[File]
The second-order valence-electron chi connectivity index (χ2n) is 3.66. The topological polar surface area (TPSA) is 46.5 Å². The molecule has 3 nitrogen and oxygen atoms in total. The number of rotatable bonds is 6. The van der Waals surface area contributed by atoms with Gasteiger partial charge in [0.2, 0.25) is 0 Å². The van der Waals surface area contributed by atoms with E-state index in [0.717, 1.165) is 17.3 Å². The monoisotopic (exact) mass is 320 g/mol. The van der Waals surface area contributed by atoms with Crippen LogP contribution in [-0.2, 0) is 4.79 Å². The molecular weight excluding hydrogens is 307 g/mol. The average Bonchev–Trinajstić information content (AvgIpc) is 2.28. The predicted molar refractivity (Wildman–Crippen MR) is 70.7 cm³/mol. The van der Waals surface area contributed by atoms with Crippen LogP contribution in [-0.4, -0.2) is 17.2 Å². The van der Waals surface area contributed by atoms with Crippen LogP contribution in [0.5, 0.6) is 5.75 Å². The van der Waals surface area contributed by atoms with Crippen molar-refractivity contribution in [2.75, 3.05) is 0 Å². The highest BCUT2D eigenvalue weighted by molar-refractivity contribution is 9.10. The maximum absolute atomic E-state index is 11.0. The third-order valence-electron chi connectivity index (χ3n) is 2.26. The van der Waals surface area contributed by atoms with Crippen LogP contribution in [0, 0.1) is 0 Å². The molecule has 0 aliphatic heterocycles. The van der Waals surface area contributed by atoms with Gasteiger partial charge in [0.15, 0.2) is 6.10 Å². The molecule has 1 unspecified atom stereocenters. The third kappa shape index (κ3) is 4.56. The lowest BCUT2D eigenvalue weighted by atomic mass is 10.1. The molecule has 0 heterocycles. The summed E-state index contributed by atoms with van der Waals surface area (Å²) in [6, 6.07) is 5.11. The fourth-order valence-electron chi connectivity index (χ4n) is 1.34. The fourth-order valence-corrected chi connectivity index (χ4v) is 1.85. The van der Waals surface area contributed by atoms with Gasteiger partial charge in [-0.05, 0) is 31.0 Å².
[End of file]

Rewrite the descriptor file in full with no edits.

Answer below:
The second-order valence-electron chi connectivity index (χ2n) is 3.66. The topological polar surface area (TPSA) is 46.5 Å². The molecule has 3 nitrogen and oxygen atoms in total. The number of rotatable bonds is 6. The van der Waals surface area contributed by atoms with Gasteiger partial charge in [0.2, 0.25) is 0 Å². The van der Waals surface area contributed by atoms with E-state index in [0.717, 1.165) is 17.3 Å². The monoisotopic (exact) mass is 320 g/mol. The van der Waals surface area contributed by atoms with Crippen LogP contribution in [-0.2, 0) is 4.79 Å². The molecular weight excluding hydrogens is 307 g/mol. The average Bonchev–Trinajstić information content (AvgIpc) is 2.28. The predicted molar refractivity (Wildman–Crippen MR) is 70.7 cm³/mol. The van der Waals surface area contributed by atoms with Crippen LogP contribution in [-0.4, -0.2) is 17.2 Å². The van der Waals surface area contributed by atoms with Crippen LogP contribution in [0.5, 0.6) is 5.75 Å². The van der Waals surface area contributed by atoms with Crippen molar-refractivity contribution in [2.75, 3.05) is 0 Å². The highest BCUT2D eigenvalue weighted by molar-refractivity contribution is 9.10. The maximum absolute atomic E-state index is 11.0. The third-order valence-electron chi connectivity index (χ3n) is 2.26. The van der Waals surface area contributed by atoms with Crippen LogP contribution in [0, 0.1) is 0 Å². The molecule has 0 aliphatic heterocycles. The van der Waals surface area contributed by atoms with Gasteiger partial charge in [0.15, 0.2) is 6.10 Å². The molecule has 1 unspecified atom stereocenters. The third kappa shape index (κ3) is 4.56. The lowest BCUT2D eigenvalue weighted by atomic mass is 10.1. The molecule has 0 heterocycles. The summed E-state index contributed by atoms with van der Waals surface area (Å²) in [6, 6.07) is 5.11. The fourth-order valence-electron chi connectivity index (χ4n) is 1.34. The fourth-order valence-corrected chi connectivity index (χ4v) is 1.85. The van der Waals surface area contributed by atoms with Gasteiger partial charge in [-0.05, 0) is 31.0 Å².